1. Use a painting by Renoir (other than Luncheon of the Boating Party), Caillebotte, Degas, Monet, or Manet to spark a poem. Start by slowly surveying the paintings in the Paintings and Passages section of www.svreeland.com, but also consult the Bibliography and peruse some of the art books listed. You might narrate the meaning of a scene the way the painter imagined it, write it from the point of view of the figure in the painting, or just respond to it from your own well of experience to the shapes, colors, setting, and the feel of the subject. (T-S, considering the painting as a text) You might choose to address one of the questions below, but don't feel you need to write a direct answer to the question in your poem. Just let one of the following questions (or one you pose, T-S) together with an image suggest a line of thinking, and follow it.
What thoughts were swirling around in the women's minds in Degas' Women on a Café Terrace?
What are the joys of rowing as depicted by Caillebotte?
What political message is suggested by Manet's The Rue Mosnier Decorated with Flags? (T-W)
What is about to happen in Renoir's Oarsmen at Chatou?
2. Write the song the performer is singing in Degas' The Glove. (See the Book page on website.)
3. From the point of view of the woman or the man in Renoir's The Loge, write a diary entry of the evening. (See Background page website.)
4. If you were to paint a self-portrait, how would you portray yourself? With what qualities? Doing what act? Dressed in what colors? Associated with what historical time period? (T-S) Create the portrait in words.
5. Reread the scene in Chapter Three between Renoir and Degas. Then rewrite the scene in Chapter Thirty-nine when Fournaise shows the painting to the crowd, but with Degas present.
6. Of the fourteen models, seven have chapters from their points of view. Select one who doesn't have a chapter and write one, making it like a story of its own, with conflict, one additional character of your invention, and an impact on or relationship to the painting.
7. What if there had been a scene with dialogue between Alphonsine and Aline occurring sometime after Chapter Thirty-one, "Not One Canotier Song?" Create it. Select one of the women as your point-of-view character and suggest her reactions to and feelings about the other woman. Distinguish between the way each one would speak. What subjects would they discuss? What would be the tone of the interaction? What would be left unsaid? Try to make that evident to the reader through gesture, hesitation, body language, looks, trailed-off sentences.
8. Create the unshown scene between Alphonse and Ellen when he takes her out in a boat in Chapter Thirteen. Choose one as your point-of-view character and suggest his/her reactions to and feelings about the other person. What subjects would they discuss? What will be left unsaid? Try to make that evident to the reader through gesture, hesitation, body language, looks, trailed-off sentences.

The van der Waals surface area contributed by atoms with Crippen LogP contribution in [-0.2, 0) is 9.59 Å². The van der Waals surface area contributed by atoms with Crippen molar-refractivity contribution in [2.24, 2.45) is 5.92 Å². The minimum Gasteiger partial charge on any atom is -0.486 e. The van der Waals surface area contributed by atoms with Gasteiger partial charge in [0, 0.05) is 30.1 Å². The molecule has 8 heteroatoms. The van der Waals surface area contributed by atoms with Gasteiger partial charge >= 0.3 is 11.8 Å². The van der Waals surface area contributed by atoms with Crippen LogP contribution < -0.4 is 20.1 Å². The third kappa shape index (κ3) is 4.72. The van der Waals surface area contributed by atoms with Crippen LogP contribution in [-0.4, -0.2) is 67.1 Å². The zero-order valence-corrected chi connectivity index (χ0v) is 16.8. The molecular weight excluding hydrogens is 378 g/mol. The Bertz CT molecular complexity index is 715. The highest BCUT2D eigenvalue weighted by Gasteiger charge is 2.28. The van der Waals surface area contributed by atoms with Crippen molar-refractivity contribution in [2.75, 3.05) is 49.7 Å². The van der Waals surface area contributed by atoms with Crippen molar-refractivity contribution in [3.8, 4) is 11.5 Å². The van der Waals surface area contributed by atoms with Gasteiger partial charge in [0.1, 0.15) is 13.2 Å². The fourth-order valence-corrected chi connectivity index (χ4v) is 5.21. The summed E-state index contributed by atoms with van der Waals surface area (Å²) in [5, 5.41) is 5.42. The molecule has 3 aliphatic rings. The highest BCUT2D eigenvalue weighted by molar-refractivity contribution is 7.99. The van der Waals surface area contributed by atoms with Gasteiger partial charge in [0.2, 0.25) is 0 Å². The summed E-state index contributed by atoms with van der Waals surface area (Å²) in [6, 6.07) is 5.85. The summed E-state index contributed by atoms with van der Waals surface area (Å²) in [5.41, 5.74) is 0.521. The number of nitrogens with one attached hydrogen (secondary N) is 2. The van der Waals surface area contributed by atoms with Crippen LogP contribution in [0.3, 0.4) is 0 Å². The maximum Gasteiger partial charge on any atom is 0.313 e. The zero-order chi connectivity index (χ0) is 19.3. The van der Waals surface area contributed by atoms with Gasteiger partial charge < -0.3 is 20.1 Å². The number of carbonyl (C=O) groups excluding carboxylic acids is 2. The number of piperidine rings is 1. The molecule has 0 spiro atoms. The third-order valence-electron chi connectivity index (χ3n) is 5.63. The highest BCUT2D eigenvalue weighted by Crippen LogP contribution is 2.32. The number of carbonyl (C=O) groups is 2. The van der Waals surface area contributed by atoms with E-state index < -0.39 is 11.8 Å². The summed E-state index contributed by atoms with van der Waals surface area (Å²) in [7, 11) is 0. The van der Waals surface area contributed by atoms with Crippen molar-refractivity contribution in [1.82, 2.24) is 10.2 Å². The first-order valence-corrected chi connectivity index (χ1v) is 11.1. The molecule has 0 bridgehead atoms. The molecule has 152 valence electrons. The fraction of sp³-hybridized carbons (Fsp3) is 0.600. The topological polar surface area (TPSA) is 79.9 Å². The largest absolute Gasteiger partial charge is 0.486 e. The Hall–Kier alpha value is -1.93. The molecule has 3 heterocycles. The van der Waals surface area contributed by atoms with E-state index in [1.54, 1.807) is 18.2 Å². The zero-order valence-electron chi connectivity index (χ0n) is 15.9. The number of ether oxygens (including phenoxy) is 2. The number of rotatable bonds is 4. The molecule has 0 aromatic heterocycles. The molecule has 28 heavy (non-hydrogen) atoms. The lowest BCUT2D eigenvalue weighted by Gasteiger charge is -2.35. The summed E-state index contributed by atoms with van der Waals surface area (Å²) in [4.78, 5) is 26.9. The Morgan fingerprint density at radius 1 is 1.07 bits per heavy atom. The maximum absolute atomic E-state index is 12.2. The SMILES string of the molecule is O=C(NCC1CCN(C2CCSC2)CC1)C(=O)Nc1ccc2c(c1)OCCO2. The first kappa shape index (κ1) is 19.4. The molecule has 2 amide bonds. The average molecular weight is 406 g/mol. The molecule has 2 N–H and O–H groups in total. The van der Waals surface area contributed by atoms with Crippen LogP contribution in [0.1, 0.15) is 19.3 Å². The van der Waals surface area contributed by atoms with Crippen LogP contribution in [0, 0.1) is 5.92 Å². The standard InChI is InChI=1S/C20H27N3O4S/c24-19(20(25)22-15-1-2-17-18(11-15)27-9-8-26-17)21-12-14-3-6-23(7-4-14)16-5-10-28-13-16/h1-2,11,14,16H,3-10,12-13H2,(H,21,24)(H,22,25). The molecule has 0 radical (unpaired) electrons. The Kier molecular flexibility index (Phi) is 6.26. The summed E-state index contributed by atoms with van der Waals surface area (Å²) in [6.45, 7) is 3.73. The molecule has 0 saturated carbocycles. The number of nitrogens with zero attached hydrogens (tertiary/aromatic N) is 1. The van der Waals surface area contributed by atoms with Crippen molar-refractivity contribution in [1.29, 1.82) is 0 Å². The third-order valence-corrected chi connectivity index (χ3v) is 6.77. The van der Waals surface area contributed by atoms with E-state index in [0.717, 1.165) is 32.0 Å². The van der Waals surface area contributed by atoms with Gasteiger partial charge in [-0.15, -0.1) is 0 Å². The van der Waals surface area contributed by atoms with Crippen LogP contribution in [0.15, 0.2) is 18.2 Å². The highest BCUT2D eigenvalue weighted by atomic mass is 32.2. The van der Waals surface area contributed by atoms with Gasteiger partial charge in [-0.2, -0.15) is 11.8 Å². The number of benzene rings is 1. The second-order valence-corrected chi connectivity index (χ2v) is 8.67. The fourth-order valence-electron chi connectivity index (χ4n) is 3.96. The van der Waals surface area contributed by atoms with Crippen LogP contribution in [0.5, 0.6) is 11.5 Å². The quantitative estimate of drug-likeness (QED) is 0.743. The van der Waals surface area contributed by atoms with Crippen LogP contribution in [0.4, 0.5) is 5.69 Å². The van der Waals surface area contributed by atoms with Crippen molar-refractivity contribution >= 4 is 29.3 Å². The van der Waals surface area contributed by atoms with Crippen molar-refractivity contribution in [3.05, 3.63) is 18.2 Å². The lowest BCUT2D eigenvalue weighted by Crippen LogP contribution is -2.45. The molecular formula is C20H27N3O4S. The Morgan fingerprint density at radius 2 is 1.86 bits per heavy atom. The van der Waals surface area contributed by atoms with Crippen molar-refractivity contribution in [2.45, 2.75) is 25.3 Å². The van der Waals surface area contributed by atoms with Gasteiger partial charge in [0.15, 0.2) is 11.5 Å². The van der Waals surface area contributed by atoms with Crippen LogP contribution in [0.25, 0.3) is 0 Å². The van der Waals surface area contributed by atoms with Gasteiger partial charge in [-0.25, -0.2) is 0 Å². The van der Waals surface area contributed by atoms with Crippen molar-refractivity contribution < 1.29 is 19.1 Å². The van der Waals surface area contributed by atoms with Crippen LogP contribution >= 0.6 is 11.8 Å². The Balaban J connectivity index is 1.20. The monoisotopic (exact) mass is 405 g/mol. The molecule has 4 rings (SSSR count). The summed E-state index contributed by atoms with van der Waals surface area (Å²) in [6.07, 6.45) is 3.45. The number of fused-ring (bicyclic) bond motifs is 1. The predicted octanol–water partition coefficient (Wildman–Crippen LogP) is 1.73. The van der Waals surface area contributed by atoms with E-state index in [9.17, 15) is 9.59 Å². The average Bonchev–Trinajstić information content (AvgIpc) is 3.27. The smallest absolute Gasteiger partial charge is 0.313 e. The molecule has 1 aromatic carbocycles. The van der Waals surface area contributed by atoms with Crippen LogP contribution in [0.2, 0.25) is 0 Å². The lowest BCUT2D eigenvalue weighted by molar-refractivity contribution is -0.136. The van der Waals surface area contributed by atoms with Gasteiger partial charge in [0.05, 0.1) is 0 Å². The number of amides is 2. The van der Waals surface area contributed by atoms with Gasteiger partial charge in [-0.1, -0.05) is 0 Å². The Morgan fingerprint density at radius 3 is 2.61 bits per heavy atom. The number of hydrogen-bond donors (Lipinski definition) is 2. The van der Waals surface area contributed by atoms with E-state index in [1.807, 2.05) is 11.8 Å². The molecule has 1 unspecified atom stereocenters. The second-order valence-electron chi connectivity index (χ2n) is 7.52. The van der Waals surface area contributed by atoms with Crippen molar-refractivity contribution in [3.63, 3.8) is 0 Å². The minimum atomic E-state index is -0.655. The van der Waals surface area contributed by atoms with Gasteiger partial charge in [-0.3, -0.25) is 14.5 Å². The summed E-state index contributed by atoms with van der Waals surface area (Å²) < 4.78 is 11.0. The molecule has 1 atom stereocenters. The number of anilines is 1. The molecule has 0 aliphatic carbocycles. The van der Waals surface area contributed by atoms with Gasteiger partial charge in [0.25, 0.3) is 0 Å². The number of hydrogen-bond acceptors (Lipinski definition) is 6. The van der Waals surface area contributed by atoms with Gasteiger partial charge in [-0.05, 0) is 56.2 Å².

9. Compose a poem that Jules would write about the experience of being a model in Luncheon of the Boating Party.
10. Spend at least five minutes thinking about this quote by Robert Hillyer from The Pursuit of Poetry: "The poetic temperament is the faculty which perceives the most ordinary events of life as something wonderful and interesting, the most ordinary objects of life as something beautiful or significant. Without for a moment losing sight of that existence which he shared with his kind, the poet will at the same time, observe it with a greater excitement than others and from a larger perspective." Now write a Symbolist poem using the formula x = y = z, as explained in Chapter Seventeen.
In-Class Writing Prompts:
Formulate a definition of la vie moderne. Students volunteer to read theirs aloud. Draw a conclusion about how the class (or your group within the class) thinks. Compare your definition to other students' definitions. Which one comes closest to agreement with your own? What other student's definition do you like which is different from your own?
Compose a statement about what great art is supposed to do. Read them aloud. Draw a conclusion about how your group thinks, and present it to the rest of the class. Defend your statement.
Many of the discussion questions in the early section of this guide are suitably complex for an essay topic. Here are some more.
1. Examine the theme of the longing for expression as revealed in four characters. How does Jules' quoting Shakespeare reflect this longing? What does the novel suggest about this human longing?
3. Identify three aspects of late nineteenth century Paris that the novel illuminated. Cite textual sources for each, and explain how they impacted the characters' lives.
4. Recognize the figurative language and repeated motifs which make the novel cohesive. Examine the concrete images that appear more than once, perhaps with variation or from different characters. (For example, look for instances in which a bridge figures either literally or metaphorically. In what ways is this painting a bridge? What other concrete things function similarly?) How does the author get them to resonate with more meaning as they reappear and as the novel progresses?